Mr. Hughes’ final Charter claim regarded section 15(1) (every individual is equal before and under the law and has the right to the equal protection and equal benefit of the law without discrimination). Mr. Hughes claimed that section 27 of the Bylaw discriminated against him on the basis of his poverty, or “financial disability”. Judge Skene referred to the two-part test for establishing a section 15(1) infringement as conceived in R v Kapp (2008 SCC 41) and later confirmed in Withler v Canada (Attorney General) (2011 SCC 12). The test requires that 1) the law creates a distinction based on an enumerated or analogous ground, and that 2) the distinction creates a disadvantage by perpetuating prejudice or stereotyping (para 133). The court determined that Mr. Hughes could not establish the first part of the test, as “financial disability” is not an analogous ground, but rather can change depending on circumstances (para 134). The lack of evidence presented to the court that poverty could be recognized as an analogous ground (para 136) forced Judge Skene to dismiss Mr. Hughes’ section 15(1) Charter claim stating that Mr. Hughes “has more work do” in order to prove a distinction that is based on a proven analogous ground worthy of Charter protection (para 148).
In the end, because Mr. Hughes failed to prove any Charter infringements, a section 1 Oakes analysis (as found in R v Oakes,  1 SCR 103), was unnecessary.
Regarding Article 25(1) of the Universal Declaration of Human Rights, which states that “[e]veryone has the right to a standard of living adequate for the health and well-being of himself and of his family, including food, …” (GA Res 217(111), UNGAOR, 3d Sess, Supp No 13, UN Doc A/810, (1948) 71), the court declined to provide an analysis on whether or not section 27 of the Bylaw was inconsistent with this provision. Perhaps this is due to the fact that Mr. Hughes merely referred to it in his arguments and did not specifically claim this issue. Also alluded to by Mr. Hughes but not analyzed at trial was his belief that his multicultural rights were being ignored, and that section 27 of the Charter, which states that the Charter “shall be interpreted in a manner consistent with the preservation and enhancement of the multicultural heritage of Canadians”, should be an element of consideration.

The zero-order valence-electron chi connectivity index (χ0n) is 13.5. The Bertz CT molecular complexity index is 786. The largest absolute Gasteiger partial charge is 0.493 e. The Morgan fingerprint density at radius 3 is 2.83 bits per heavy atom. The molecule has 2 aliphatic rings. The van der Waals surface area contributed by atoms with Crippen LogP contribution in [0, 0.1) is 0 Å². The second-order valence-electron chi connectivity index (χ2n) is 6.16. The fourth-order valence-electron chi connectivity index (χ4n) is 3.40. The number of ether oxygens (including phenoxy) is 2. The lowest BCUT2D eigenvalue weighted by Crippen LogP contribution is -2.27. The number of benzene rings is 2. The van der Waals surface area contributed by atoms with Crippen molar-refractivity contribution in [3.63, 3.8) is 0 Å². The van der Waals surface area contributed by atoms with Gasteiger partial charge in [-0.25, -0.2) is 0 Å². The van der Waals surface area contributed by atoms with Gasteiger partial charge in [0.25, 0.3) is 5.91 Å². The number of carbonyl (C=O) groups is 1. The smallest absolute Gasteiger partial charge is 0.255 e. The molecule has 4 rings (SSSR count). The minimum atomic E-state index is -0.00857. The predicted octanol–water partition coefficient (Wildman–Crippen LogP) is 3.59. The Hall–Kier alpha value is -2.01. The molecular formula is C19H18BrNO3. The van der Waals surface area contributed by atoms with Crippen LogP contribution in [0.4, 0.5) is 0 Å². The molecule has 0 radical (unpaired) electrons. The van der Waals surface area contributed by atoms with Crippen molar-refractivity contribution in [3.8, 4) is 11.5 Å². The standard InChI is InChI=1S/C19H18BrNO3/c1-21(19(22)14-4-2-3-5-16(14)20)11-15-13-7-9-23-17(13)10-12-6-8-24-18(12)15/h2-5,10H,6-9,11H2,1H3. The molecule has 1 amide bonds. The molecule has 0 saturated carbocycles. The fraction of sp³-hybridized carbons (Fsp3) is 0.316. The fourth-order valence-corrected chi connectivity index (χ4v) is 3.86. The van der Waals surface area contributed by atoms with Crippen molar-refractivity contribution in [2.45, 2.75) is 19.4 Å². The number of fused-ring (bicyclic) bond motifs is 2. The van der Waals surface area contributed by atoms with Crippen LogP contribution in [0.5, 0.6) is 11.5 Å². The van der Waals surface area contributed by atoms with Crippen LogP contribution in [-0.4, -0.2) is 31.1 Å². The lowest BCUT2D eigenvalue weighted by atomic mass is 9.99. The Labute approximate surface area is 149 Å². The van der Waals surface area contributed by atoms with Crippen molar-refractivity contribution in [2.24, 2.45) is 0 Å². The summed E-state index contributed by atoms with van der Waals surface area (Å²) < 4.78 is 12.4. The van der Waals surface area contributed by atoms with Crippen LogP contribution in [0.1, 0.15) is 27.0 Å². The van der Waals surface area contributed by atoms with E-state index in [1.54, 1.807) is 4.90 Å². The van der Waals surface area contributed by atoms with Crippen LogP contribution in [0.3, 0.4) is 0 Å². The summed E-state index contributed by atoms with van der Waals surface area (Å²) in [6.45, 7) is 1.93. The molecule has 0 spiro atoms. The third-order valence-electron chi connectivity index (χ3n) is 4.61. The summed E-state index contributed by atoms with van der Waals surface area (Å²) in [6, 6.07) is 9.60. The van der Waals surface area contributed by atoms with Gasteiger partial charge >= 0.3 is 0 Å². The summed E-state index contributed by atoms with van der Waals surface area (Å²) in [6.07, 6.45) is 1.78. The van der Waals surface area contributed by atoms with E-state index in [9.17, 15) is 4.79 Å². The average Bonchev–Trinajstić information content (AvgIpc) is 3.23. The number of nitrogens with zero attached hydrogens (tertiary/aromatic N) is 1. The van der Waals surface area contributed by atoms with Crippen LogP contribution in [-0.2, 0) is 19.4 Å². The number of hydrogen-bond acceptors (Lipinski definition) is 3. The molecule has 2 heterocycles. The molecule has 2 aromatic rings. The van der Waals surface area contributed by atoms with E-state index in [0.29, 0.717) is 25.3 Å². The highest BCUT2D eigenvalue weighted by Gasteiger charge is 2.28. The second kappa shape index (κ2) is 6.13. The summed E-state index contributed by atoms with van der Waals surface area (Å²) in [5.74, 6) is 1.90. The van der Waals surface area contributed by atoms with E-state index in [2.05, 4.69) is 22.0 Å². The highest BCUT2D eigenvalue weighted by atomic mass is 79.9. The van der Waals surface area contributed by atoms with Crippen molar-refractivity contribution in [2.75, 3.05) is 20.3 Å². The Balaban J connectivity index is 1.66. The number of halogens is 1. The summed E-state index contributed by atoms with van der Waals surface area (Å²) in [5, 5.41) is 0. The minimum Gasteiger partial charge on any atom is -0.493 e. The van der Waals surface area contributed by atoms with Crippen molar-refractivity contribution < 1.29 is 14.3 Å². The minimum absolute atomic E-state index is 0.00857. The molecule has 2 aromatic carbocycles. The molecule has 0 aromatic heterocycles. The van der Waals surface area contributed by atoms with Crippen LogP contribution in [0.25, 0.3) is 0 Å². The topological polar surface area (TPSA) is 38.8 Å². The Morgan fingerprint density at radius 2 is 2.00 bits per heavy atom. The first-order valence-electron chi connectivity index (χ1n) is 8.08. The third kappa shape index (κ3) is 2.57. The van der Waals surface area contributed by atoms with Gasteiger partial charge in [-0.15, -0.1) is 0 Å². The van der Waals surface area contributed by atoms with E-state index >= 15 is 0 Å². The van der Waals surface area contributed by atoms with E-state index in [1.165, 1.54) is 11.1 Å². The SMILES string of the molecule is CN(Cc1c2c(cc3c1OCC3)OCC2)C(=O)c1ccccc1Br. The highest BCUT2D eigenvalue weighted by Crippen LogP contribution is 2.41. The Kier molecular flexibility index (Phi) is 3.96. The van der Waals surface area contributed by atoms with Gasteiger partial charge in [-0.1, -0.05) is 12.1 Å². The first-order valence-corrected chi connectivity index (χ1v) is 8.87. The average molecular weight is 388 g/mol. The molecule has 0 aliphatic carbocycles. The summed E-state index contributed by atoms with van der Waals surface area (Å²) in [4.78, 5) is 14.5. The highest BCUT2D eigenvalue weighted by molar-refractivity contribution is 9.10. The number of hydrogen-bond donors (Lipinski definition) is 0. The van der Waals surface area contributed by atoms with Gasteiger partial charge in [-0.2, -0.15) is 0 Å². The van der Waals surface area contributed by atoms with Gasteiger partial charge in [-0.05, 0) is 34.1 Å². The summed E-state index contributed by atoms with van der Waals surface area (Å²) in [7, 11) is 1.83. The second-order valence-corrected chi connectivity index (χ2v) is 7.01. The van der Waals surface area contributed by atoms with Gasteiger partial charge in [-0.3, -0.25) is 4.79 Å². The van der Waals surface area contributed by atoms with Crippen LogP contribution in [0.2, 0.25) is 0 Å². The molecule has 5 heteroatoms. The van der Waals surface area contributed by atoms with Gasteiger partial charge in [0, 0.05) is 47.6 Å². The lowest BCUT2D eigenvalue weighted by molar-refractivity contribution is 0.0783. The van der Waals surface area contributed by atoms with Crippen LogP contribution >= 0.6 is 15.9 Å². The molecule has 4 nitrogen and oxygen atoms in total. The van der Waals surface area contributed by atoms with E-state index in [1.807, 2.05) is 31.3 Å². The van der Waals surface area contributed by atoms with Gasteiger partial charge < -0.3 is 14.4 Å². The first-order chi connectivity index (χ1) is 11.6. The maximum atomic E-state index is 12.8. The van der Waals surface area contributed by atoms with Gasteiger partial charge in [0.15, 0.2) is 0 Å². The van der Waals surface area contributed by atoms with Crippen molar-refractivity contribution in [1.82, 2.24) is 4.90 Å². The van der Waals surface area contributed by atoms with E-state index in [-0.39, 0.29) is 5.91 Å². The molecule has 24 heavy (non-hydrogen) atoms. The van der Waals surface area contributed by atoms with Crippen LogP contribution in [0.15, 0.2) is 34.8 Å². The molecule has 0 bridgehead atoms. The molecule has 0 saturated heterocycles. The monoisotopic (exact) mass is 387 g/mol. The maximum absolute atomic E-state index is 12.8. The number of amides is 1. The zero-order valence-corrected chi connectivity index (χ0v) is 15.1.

Public Protest and Public Consultation
It is interesting to note that Judge Skene asserted that much of what Mr. Hughes said at trial would have been more appropriate for presentation in front of the City Mayor and City Alderman as his submissions are parallel to the concept of lobbying and protest. However it was also determined that when Mr. Hughes did have the chance to speak to the Standing Policy Committee (SPC) on Community and Protective Services in 2010, he was given a mere five minutes of petitioning (para 12). Nevertheless, the City of Calgary did at one point consider a pilot project of one year where certain residents would be allowed to raise backyard chickens, and much of this was inspired by the push from local food activists, including Mr. Hughes. The City saw this as an opportunity to show their move towards strong support for local food sustainability and production while also having the chance to evaluate the risks and benefits of raising backyard chickens. Yet, after the City had drafted permit regulations and was ready to gear up for the pilot project, the SPC put a halt to the program without giving specific reasons on June 2nd, 2010. City Council followed suit by rejecting the proposal on June 19th, 2010.
The City’s Chief Bylaw Officer testified at the Hughes trial that before the Bylaw was enacted in 2006, there was approximately two years of public consultation regarding the purposes and possible effects of the Bylaw (para 23). At no time during that consultation did the City liaise with existing backyard chicken owners specifically. The issue of keeping livestock on a residential property “came up”, but all that was decided was that agricultural animals should remain on agricultural properties (para 24).
Although the Provincial Court of Alberta did not provide Mr. Hughes with the result he was hoping for, he has demonstrated that he is not giving up his fight for the ability to raise backyard chickens. Local governments and the greater community will be sure to continue to hear from him and other food activists until the lobbyists are satisfied that municipalities are doing all they can to accommodate the local food sustainability movement.
The Hughes decision is an important one and will most definitely be considered by municipal governments when creating or amending legislation in this area. American municipalities are well ahead of Canada when it comes to permissive backyard chicken legislation, with 166 cities (and counting) that allow the practice (Barbara Liston, “New pecking order for U.S. chickens: backyard city coops”, Reuters, US Edition, (May 15, 2012)). It must be recognized however that Canada is continuing to grow into a state of pro-food sustainability (more and more community gardens are popping up (see here), and Farmer’s Markets are becoming the go-to place for fresh local food). Furthermore, as education and technology have allowed for greater advancements in urban food production, it has also been integral to Canadian backyard chicken advocates to voice their opinions and experiences in relation to the right to adequate food, the right to choose one’s own food and the right to raise their own food. It has also become important to the urban chicken-raising community to educate the general public, and particularly their offspring, on how to raise a good backyard chicken.
Time will tell whether or not the backyard chicken movement will expand or deplete. But for now, Calgarians can be rest assured that their neighbours won’t be managing their own backyard farms – legally, at least.
Heather Beyko would like to thank Ola Malik, Municipal Prosecutor with The City of Calgary, and University of Calgary Faculty of Law Professor Jennifer Koshan for their editorial comments on a draft of this article.